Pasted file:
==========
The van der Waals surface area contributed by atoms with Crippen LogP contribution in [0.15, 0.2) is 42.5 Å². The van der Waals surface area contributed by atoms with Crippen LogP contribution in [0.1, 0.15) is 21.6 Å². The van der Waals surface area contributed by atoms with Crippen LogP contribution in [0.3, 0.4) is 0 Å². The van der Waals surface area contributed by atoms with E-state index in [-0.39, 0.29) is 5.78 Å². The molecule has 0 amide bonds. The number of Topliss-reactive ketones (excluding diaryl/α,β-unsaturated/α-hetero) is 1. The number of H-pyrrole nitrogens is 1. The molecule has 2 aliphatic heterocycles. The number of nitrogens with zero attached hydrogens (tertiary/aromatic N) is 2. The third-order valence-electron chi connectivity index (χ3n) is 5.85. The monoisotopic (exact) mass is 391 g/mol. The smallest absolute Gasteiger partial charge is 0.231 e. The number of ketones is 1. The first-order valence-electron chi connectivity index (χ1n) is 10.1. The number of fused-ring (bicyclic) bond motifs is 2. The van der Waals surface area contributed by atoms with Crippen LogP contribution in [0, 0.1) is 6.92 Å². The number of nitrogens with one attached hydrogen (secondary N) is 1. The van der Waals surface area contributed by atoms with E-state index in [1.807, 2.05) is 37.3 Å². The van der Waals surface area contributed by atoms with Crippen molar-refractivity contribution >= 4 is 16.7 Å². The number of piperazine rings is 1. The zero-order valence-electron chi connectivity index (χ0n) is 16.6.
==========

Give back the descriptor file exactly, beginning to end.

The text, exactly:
The van der Waals surface area contributed by atoms with Crippen LogP contribution in [0.15, 0.2) is 42.5 Å². The van der Waals surface area contributed by atoms with Crippen LogP contribution in [0.1, 0.15) is 21.6 Å². The van der Waals surface area contributed by atoms with Crippen LogP contribution in [0.3, 0.4) is 0 Å². The van der Waals surface area contributed by atoms with E-state index in [-0.39, 0.29) is 5.78 Å². The molecule has 0 amide bonds. The number of Topliss-reactive ketones (excluding diaryl/α,β-unsaturated/α-hetero) is 1. The number of H-pyrrole nitrogens is 1. The molecule has 2 aliphatic heterocycles. The number of nitrogens with zero attached hydrogens (tertiary/aromatic N) is 2. The third-order valence-electron chi connectivity index (χ3n) is 5.85. The monoisotopic (exact) mass is 391 g/mol. The smallest absolute Gasteiger partial charge is 0.231 e. The number of ketones is 1. The first-order valence-electron chi connectivity index (χ1n) is 10.1. The number of fused-ring (bicyclic) bond motifs is 2. The van der Waals surface area contributed by atoms with Crippen LogP contribution in [0, 0.1) is 6.92 Å². The number of nitrogens with one attached hydrogen (secondary N) is 1. The van der Waals surface area contributed by atoms with E-state index in [1.807, 2.05) is 37.3 Å². The van der Waals surface area contributed by atoms with Crippen molar-refractivity contribution >= 4 is 16.7 Å². The number of piperazine rings is 1. The zero-order valence-electron chi connectivity index (χ0n) is 16.6.